The FA Cup is the Holy Grail for non-league clubs. There, they can make their mark amidst a pack of lions in clubs from Championship and the Premier League. When tier-five club Sutton United got matched with Arsenal on Monday, their boss Paul Doswell said it was like ‘the World Cup final’. For a non-league club, playing against one Europe’s biggest teams is a treat by itself. On top of that, they will receive around £100k for TV rights. But for a non-league club to beat some of the highest-paid professionals in football is an entirely different matter. It’s like a small kid fighting an SAS veteran, or to use Jeremy Clarkson’s war musings about the Falkland war, it’s like ‘fighting against a midget’, from Arsenal’s perspective at least.
Still, a few hiccups from major clubs adorn the history of the FA cup. Here are the best five I could find:
5. Sutton United – Coventry, 1989
Sutton are no strangers to big upsets. In 1989, they squared against the winners of from two years before, Coventry City, whose side remained relatively unchanged since the success.
Unfazed by the huge crowd and their amused faces, the bunch of Sutton players walked out together on the pitch. Three minutes from half-time break, Sutton’s captain Tony Rains headed the ball in after a corner for 1-0. There was something endearing to the whole-hearted celebration and the subsequent gesture of encouragement by Rains afterwards. It seemed they wanted more.
Coventry responded in the 52th minute when defender David Philips converted after having been released in one on one against Sutton’s keeper. It is then, when people in the stadium expected Coventry to build on that, when Sutton received another corner: a short pass, a cross and another goal, this time by Mathew Hanlan, who ran towards Sutton fans as if the pitch was water.
Coventry pressed on but two posts and bar denied them the equaliser, so amazing scenes occurred after the final whistle. Sutton had beaten a top-echelon side for the first time in their history.
Next round, Norwich thrashed them 8-0.
4. Manchester United – Exeter City, 2005
Non-league team Exeter did not win their match at Old Trafford in 2005, but the positives of what they did brought fundamental changes to their club.
In front of 67,000 people at the Theater of Dreams they battled United and came close on opening the score on several occasions. Seeing his struggling reserve side, Ferguson brought out the big guns, Christiano Ronaldo and Paul Scholes, but even they were incapable of breaking a terrific Exeter City.
The draw was a feat on its own, but the income from the replay’s gate receipts and the TV rights wiped out Exeter’s debt, just like that.
3. Norwich City – Luton Town, 2013
This one is from the 2013 FA Cup fourth round fixture between Norwich City and non-league side Luton Town. On the way, Luton had beaten championship side Wolverhapmton, but in the Canaries they faced a Premier League side, and no non-league club had beaten a top tier club in 24 years.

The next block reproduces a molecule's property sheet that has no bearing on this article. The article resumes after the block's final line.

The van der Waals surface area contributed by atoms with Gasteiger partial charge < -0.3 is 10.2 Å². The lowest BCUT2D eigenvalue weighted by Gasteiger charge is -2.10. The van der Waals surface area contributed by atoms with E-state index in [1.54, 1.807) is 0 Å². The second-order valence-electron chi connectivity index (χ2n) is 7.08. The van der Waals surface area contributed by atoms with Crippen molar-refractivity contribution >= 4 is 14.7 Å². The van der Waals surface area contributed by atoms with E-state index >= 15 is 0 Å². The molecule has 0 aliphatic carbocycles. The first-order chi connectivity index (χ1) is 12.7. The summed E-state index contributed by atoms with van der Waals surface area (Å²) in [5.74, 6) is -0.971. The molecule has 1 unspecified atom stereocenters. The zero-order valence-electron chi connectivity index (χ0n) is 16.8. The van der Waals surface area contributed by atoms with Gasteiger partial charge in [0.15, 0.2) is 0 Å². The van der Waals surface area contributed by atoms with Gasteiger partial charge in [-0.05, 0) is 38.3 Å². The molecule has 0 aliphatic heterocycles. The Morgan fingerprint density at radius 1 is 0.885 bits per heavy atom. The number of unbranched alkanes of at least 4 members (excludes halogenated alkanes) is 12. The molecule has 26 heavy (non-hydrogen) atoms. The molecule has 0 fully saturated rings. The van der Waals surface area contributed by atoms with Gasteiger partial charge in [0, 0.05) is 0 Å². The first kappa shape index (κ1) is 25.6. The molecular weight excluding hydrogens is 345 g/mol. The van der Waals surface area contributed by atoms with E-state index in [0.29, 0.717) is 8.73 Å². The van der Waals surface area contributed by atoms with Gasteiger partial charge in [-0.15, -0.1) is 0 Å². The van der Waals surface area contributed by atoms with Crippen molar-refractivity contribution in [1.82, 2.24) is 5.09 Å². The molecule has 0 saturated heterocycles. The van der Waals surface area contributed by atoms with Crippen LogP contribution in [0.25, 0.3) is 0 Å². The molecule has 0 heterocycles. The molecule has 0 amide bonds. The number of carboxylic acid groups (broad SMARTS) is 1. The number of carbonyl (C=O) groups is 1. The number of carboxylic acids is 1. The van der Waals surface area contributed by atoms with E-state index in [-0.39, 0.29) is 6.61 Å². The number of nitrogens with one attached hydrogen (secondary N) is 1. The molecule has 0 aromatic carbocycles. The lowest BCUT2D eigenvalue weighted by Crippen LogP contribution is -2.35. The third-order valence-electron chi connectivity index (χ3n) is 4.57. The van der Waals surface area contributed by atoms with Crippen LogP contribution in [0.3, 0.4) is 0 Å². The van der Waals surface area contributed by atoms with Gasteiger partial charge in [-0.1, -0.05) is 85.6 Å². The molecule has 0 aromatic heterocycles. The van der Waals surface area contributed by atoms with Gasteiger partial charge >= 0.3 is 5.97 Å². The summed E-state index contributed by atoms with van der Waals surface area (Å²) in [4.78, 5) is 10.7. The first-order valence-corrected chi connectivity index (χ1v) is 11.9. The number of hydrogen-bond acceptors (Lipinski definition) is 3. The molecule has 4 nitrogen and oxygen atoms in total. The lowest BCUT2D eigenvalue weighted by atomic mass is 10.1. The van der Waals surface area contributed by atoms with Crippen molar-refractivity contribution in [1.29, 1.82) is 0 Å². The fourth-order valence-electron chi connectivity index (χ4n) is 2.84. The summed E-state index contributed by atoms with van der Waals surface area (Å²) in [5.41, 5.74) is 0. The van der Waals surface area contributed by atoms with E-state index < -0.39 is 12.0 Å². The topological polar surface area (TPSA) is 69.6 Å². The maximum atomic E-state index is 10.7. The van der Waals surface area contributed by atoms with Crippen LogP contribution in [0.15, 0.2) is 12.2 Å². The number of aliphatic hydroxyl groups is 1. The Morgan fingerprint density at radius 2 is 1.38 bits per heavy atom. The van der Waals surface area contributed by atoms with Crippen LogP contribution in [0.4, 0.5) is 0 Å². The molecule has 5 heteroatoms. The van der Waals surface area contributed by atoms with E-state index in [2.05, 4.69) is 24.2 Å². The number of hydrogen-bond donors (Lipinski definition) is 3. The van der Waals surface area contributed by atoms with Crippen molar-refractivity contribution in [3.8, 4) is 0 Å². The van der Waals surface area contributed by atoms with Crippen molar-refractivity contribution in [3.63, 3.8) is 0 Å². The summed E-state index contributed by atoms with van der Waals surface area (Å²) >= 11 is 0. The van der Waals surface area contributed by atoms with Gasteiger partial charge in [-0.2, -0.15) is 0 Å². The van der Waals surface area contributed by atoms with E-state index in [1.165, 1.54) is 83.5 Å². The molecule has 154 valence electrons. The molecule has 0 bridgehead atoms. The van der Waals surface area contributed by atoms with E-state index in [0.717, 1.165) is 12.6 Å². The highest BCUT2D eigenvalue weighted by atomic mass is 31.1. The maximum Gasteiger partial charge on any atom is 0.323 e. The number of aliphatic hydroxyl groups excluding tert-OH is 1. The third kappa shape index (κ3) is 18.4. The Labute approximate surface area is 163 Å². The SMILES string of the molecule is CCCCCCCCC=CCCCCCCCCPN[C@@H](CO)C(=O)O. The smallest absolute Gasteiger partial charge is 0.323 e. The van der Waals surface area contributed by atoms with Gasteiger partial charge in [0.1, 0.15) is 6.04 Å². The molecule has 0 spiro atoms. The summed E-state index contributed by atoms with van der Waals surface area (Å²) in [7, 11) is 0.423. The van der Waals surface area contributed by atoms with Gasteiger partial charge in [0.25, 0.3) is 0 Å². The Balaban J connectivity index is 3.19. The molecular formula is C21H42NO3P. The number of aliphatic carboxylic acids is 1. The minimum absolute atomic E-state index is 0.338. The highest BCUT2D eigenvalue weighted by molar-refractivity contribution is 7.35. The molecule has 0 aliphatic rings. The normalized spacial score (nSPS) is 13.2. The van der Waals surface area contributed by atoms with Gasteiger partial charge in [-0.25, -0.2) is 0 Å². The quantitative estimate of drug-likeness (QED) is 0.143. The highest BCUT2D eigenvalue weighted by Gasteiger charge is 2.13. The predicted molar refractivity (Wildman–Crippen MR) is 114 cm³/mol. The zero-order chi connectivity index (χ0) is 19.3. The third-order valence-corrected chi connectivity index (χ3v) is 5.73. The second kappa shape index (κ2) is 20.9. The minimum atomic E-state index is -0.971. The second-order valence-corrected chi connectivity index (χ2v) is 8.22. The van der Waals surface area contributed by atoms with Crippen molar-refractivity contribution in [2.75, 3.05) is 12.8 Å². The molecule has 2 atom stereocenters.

Nothing in this match hinted that it might be otherwise. From the start, Norwich barraged the amateurs with chances, one of the other, but it seemed luck was on Luton’s side this day. Not even Harry Kane could break the deadlock. The boring 0-0 carved on the score board mocked the Canaries until Scott Rendell converted a clinical break from the left ten minutes from the final whistle to give the hosts a surprising one-goal advantage. When the match finished, Luton players gathered together to celebrate in a cup-winning fashion. They had made history.
2. Birmingham City – Altrincham, 1986
A warning of the intoxicating power of the potential attention non-league clubs could receive with a successful FA climb shone through back in 1986 in a third round FA Cup meeting between top flight side Birmingham City and Altrincham.
For the amateurs, it was not the match per se, but the prize that mattered. Altrincham won 2-1 courtesy of an own goal in the 75th minute. They had become only the second non-club to slay a Premier League side, and for that, they expected the cameras pointed at them. When this didn’t happen to the desired degree, it became counterproductive as they slipped from the promotion spot in their league soon after, to stay an ‘amateur club’ for another decade.
1. Hereford United – Newcastle, 1972
This match had it all, a dramatic script, pitch invasions, dazzling runs, a beautiful goal, Benny Hill vibe, David vs Goliath and a pitch muddy beyond belief. Some 9,000 people had gathered, climbed trees, house roofs and floodlight pylons, just to witness non-league side Hereford play Newcastle at their 5000-capacity Edgar Street Ground.
The elevated intensity in the muddy bath provided lots of open spaces and chances for both teams. Unsurprisingly, it was the Premier League side that scored first in the 82th minute in what seemed like the winning touch.
Hereford’s Ronnie Redford rebuffed that three minutes later with a goal which even Dennis Bergkamp would’ve cherished. The ensuring pitch invasion by hundreds of fans made the situation even more ridiculous. Hereford had reached extra time. Then, Ricky George, who had been brought in for Roger Girifiths in the minutes after Newcastle’s goal, scored the winner and ensured another pandemonium. It was one the finest games ever, by any standards, on a muddy pitch.
Arsenal – Lincoln City, March, 2017
Watch this space.